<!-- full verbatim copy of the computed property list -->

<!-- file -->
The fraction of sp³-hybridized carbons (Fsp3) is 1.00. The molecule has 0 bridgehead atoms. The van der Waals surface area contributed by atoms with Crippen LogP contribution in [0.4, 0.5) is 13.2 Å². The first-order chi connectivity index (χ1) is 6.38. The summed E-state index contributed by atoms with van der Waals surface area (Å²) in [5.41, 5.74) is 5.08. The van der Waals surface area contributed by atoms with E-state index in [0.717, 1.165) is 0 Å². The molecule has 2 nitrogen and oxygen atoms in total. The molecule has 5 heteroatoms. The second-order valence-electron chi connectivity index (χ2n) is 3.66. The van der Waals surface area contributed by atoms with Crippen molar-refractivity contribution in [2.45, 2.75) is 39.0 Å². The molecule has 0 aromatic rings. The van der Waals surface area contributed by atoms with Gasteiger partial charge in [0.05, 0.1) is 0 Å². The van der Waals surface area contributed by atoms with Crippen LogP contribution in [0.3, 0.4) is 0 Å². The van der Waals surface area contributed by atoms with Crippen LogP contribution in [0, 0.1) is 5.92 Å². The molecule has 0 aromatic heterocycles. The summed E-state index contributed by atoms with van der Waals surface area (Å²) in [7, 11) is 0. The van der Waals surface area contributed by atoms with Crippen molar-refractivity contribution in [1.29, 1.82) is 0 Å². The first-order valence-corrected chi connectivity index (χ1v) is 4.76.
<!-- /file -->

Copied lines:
The fraction of sp³-hybridized carbons (Fsp3) is 1.00. The molecule has 0 bridgehead atoms. The van der Waals surface area contributed by atoms with Crippen LogP contribution in [0.4, 0.5) is 13.2 Å². The first-order chi connectivity index (χ1) is 6.38. The summed E-state index contributed by atoms with van der Waals surface area (Å²) in [5.41, 5.74) is 5.08. The van der Waals surface area contributed by atoms with E-state index in [0.717, 1.165) is 0 Å². The molecule has 2 nitrogen and oxygen atoms in total. The molecule has 5 heteroatoms. The second-order valence-electron chi connectivity index (χ2n) is 3.66. The van der Waals surface area contributed by atoms with Crippen molar-refractivity contribution in [2.45, 2.75) is 39.0 Å². The molecule has 0 aromatic rings. The van der Waals surface area contributed by atoms with Gasteiger partial charge in [0.05, 0.1) is 0 Å². The van der Waals surface area contributed by atoms with Crippen LogP contribution in [0.3, 0.4) is 0 Å². The van der Waals surface area contributed by atoms with Crippen LogP contribution in [0, 0.1) is 5.92 Å². The molecule has 0 aromatic heterocycles. The summed E-state index contributed by atoms with van der Waals surface area (Å²) in [7, 11) is 0. The van der Waals surface area contributed by atoms with Crippen molar-refractivity contribution in [1.29, 1.82) is 0 Å². The first-order valence-corrected chi connectivity index (χ1v) is 4.76.